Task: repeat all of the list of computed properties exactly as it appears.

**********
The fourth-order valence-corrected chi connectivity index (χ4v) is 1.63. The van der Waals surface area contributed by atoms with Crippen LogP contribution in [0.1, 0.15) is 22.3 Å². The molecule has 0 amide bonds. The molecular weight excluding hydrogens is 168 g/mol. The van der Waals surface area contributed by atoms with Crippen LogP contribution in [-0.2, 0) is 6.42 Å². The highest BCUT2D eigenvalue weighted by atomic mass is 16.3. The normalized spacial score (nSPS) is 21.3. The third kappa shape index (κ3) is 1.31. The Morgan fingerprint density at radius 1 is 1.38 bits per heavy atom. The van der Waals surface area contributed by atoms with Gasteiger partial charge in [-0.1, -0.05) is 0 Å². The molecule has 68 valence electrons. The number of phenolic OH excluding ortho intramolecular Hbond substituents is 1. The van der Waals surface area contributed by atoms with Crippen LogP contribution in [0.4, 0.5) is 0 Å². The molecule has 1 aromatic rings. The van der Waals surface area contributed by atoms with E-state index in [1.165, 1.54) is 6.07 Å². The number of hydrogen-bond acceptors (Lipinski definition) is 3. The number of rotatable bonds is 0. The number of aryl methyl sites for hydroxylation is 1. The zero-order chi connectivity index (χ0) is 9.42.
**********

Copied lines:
The fourth-order valence-corrected chi connectivity index (χ4v) is 1.63. The van der Waals surface area contributed by atoms with Crippen LogP contribution in [0.1, 0.15) is 22.3 Å². The molecule has 0 amide bonds. The molecular weight excluding hydrogens is 168 g/mol. The van der Waals surface area contributed by atoms with Crippen LogP contribution in [-0.2, 0) is 6.42 Å². The highest BCUT2D eigenvalue weighted by atomic mass is 16.3. The normalized spacial score (nSPS) is 21.3. The third kappa shape index (κ3) is 1.31. The Morgan fingerprint density at radius 1 is 1.38 bits per heavy atom. The van der Waals surface area contributed by atoms with Gasteiger partial charge in [-0.1, -0.05) is 0 Å². The molecule has 68 valence electrons. The number of phenolic OH excluding ortho intramolecular Hbond substituents is 1. The van der Waals surface area contributed by atoms with Crippen LogP contribution in [0.4, 0.5) is 0 Å². The molecule has 1 aromatic rings. The van der Waals surface area contributed by atoms with E-state index in [1.165, 1.54) is 6.07 Å². The number of hydrogen-bond acceptors (Lipinski definition) is 3. The number of rotatable bonds is 0. The number of aryl methyl sites for hydroxylation is 1. The zero-order chi connectivity index (χ0) is 9.42.